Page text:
The implications of this could be drastic or freeing depending on the presuppositions and biases that evolve before one approaches the Gospel text. The non-existent hermeneutic is not good because it allows for any interpretation to be the right one. This is not something new; people have been doing this for a long time. As soon as the Scriptures were written in common vernacular, and printed for all to have, it not only freed the message to be spread, but it freed the message to change. As the culture shift becomes more prevalent, this practice of reading the Gospels becomes more prevalent and popular. The negative result of this is decentralization. Is it possible that the message could become too fragmented to impact?

However, there is an upside to the non-existent hermeneutic. The decentralization could be a blessing like the God confusing the languages at the tower of Babel. A centralized hermeneutic does not necessarily mean a centralized message, but a restricted message. Imagine if one group or person devised a hermeneutic accepted by all. Man would not be able to control the power of this. With a decentralized hermeneutic it allows for different cultures and perspective to utilize their biases and presuppositions that, collectively, could bring a greater understanding of the Gospels. For the postmodern, this is central. Thus, the presuppositions and biases, for the postmodern, would seek to be non-existent because they are aware of their localized perspective. As a result, when a postmodern encounter the Gospels is this sense, it will be a new adventure every time. However, this is a very optimistic view that assumes a postmodern is aware of and would seek to disengage or criticize her own biases. Since all is not redeemed yet, the biases, which postmodern people bring to the reading of Gospels, are the attempts to prove wrong the biases for which another person has interpreted the text.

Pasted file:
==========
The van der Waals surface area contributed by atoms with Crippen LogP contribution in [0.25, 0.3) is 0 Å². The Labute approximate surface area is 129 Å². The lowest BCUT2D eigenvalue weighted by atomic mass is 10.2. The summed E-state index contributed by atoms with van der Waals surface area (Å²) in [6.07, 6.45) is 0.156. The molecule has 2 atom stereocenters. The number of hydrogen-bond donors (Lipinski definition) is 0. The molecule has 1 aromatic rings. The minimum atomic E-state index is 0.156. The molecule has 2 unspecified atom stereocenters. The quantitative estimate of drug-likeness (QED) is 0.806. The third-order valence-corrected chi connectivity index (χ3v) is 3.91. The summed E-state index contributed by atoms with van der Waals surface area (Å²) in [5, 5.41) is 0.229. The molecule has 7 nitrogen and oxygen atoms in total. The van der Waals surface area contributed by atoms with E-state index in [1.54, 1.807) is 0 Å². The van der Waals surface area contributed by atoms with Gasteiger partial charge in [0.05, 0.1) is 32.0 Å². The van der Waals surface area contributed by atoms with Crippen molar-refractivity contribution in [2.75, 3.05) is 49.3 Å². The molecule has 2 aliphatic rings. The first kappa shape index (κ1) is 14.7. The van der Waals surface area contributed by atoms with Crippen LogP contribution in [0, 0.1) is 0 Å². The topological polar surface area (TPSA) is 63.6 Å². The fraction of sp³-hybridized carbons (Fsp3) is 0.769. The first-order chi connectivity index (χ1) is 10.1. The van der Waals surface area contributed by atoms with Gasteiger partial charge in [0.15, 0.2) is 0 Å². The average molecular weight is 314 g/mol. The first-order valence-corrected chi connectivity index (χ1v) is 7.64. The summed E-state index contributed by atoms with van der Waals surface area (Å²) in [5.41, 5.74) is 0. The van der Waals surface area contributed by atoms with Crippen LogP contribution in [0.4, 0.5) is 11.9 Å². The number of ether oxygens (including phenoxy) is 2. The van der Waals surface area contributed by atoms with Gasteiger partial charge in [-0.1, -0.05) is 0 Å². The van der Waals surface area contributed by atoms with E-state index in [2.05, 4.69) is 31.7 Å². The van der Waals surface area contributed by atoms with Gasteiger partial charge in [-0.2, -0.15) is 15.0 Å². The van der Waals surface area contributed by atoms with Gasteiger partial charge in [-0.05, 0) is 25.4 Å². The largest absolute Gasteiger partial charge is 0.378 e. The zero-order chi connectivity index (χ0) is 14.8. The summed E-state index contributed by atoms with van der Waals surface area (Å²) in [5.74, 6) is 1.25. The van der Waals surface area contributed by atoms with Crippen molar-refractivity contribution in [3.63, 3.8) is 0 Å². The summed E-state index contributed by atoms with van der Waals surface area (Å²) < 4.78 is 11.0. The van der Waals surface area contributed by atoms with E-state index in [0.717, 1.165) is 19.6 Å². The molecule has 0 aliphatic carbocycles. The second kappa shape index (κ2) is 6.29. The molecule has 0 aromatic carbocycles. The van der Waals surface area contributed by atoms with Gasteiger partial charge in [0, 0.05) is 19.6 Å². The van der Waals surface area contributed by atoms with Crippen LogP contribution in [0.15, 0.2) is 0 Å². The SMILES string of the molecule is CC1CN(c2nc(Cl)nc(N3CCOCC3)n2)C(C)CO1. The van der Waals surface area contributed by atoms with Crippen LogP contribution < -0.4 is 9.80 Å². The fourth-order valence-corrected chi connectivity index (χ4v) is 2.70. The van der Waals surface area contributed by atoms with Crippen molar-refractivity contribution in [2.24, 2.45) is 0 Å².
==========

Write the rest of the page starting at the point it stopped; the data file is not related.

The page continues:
Still the questions of the Gospels linger in the abyss as to what the Gospels actually are to the postmodern person, how they interpret them, and what are the actual biases and presuppositions they bring when they interact with them. But, it is a mystery that still keeps us seeking, which is a good thing. Thus, the questioning should never stop lest we stop seeking.

Feel free to comment!

Further reading that discuss different perspectives on interpreting Scripture:

Return to Babel: Global Perspectives on the Bible


Sermon on the Mount Part II
October 10, 2006, 10:09 pm
Filed under: theology

266378204 3343522F01[Luke 6.20-26]

Luke’s perspective on the Sermon on the Mount has a more intentional look at the “already not yet” theology of the Kingdom of God. The “already not yet” theology emphasizes the present struggle between good and evil. Kingdom has come, but has not fully arrived, thus there is deep tension that exists in the lives of those who strive to bring to the Kingdom to earth as it is in heaven. In this teaching, Jesus is explaining to his disciples that the cost now is well worth the return later. And the things that Jesus emphasizes as the cost are things that bring status according to values the world has set up. Therefore, his message is for the proud to be humbled, and for the humble to be encouraged.